Here in American it sees as if we have slowly pushed out the actual making and manufacturing of our products to other countries and removed the practical from our schools. Certainly it is important to know Shakespeare and learn to use a computer, but to also know how to cook , balance a check book, build a chair and fix a car, these are important skills as well. Unless you are in an exclusive private school where the students are most likely to end up in a situation where all these type of things can be done for them, such actual knowledge should be des rigueur for our younger generations and ourselves, I might add.
Some where along the way( it seems to have happened after WWII) we have moved from the practical towards unskilled masses wanting to be always entertained.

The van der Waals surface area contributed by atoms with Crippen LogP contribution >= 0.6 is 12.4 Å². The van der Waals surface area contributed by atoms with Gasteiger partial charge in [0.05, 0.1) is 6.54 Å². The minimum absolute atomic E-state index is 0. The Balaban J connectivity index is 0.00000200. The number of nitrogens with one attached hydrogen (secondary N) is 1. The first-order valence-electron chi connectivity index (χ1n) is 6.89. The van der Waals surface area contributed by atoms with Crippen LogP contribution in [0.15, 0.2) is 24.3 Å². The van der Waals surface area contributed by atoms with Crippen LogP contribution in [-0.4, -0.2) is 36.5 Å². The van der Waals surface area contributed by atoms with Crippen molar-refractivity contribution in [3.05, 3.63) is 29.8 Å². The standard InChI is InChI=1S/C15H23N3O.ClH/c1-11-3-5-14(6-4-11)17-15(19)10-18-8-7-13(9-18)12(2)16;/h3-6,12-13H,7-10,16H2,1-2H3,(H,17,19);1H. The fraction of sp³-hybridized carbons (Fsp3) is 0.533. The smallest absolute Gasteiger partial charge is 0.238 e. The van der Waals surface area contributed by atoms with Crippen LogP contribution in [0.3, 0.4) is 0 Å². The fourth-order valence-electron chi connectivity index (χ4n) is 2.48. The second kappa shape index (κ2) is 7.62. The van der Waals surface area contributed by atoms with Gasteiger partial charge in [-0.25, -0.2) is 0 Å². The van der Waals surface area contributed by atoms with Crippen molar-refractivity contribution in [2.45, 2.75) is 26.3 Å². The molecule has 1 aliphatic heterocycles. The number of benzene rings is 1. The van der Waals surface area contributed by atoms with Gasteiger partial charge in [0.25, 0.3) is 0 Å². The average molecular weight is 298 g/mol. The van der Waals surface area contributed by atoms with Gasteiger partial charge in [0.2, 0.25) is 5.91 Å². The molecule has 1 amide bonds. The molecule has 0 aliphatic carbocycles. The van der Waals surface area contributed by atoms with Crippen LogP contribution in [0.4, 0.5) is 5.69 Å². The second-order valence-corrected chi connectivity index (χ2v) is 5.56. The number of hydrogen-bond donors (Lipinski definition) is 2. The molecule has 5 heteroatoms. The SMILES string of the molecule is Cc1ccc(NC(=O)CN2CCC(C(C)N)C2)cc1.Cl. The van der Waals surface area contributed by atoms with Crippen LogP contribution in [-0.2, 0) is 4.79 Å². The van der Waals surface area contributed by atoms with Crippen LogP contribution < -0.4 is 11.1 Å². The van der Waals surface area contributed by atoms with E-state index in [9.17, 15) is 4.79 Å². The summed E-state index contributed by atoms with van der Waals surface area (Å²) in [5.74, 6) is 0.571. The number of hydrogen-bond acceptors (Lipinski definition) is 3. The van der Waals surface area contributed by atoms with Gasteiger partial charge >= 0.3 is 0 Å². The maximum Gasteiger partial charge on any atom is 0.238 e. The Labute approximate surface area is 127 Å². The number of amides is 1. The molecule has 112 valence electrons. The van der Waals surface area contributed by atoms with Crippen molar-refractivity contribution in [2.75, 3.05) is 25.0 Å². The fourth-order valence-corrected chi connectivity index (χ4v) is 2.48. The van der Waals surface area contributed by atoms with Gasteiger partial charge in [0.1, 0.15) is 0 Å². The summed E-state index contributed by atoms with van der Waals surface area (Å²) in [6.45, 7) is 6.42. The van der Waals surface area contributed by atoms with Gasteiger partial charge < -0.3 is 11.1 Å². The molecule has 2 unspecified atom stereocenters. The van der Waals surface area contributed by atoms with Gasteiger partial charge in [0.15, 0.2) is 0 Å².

When you really think about the hours spent at entertainment (TV, movies ,video games, computer) for a person today compared to someone even 50 years ago, it is staggering. We have become such lax passive participants in life, that we even expect simple techniques as balancing budgets to become a sort of entertainment. Suzy Ormon is an example. She probably is just telling her followers common sense, but in a media format it gets paid attention to and seems some great secret. When, really, it is skills we should all have and have been taught or could teach ourselves, but unless we see it on tv or in a magazine, it seems to have little value. It seems we have become a sort of people who do not have self-motivation or determination to make our own decisions and understand where and why we do the things we now do.
It took time to create the type of people we now have who, for example,  make 8 dollars an hour to think it normal to pay over 300 a month on a car that is instantly worth less as you drive it off the lot.